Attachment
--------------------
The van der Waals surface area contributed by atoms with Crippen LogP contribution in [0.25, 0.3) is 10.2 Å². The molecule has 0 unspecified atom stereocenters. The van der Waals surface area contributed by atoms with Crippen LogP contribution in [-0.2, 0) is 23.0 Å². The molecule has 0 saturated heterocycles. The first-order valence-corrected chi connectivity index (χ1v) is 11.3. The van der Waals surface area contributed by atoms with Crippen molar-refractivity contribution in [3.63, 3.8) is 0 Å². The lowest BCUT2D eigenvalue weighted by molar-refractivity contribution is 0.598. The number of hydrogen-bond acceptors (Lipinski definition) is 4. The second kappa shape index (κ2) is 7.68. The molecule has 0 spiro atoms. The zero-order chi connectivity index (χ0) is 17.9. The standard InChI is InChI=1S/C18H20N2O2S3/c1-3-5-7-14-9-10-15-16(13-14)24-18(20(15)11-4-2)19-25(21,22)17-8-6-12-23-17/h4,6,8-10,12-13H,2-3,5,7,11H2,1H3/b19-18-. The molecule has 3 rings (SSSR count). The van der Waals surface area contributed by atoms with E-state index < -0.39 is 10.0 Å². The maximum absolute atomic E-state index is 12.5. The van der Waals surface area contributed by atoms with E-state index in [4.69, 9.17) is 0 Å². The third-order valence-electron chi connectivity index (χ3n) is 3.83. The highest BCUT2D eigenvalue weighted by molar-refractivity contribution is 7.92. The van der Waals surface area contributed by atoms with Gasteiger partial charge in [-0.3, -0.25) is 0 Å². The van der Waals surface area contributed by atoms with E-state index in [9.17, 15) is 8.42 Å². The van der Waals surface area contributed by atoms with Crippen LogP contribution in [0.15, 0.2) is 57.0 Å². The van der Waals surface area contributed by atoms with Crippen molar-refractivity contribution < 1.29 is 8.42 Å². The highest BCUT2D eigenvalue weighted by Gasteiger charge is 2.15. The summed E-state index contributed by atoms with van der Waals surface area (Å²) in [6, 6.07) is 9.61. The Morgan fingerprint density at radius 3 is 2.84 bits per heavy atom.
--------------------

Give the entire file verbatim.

The van der Waals surface area contributed by atoms with Crippen LogP contribution in [0.25, 0.3) is 10.2 Å². The molecule has 0 unspecified atom stereocenters. The van der Waals surface area contributed by atoms with Crippen LogP contribution in [-0.2, 0) is 23.0 Å². The molecule has 0 saturated heterocycles. The first-order valence-corrected chi connectivity index (χ1v) is 11.3. The van der Waals surface area contributed by atoms with Crippen molar-refractivity contribution in [3.63, 3.8) is 0 Å². The lowest BCUT2D eigenvalue weighted by molar-refractivity contribution is 0.598. The number of hydrogen-bond acceptors (Lipinski definition) is 4. The second kappa shape index (κ2) is 7.68. The molecule has 0 spiro atoms. The zero-order chi connectivity index (χ0) is 17.9. The standard InChI is InChI=1S/C18H20N2O2S3/c1-3-5-7-14-9-10-15-16(13-14)24-18(20(15)11-4-2)19-25(21,22)17-8-6-12-23-17/h4,6,8-10,12-13H,2-3,5,7,11H2,1H3/b19-18-. The molecule has 3 rings (SSSR count). The van der Waals surface area contributed by atoms with E-state index < -0.39 is 10.0 Å². The maximum absolute atomic E-state index is 12.5. The van der Waals surface area contributed by atoms with E-state index in [4.69, 9.17) is 0 Å². The third-order valence-electron chi connectivity index (χ3n) is 3.83. The highest BCUT2D eigenvalue weighted by molar-refractivity contribution is 7.92. The van der Waals surface area contributed by atoms with Gasteiger partial charge in [-0.3, -0.25) is 0 Å². The van der Waals surface area contributed by atoms with E-state index in [9.17, 15) is 8.42 Å². The van der Waals surface area contributed by atoms with Crippen LogP contribution in [0.15, 0.2) is 57.0 Å². The van der Waals surface area contributed by atoms with Crippen molar-refractivity contribution < 1.29 is 8.42 Å². The highest BCUT2D eigenvalue weighted by Gasteiger charge is 2.15. The summed E-state index contributed by atoms with van der Waals surface area (Å²) in [6, 6.07) is 9.61. The Morgan fingerprint density at radius 3 is 2.84 bits per heavy atom.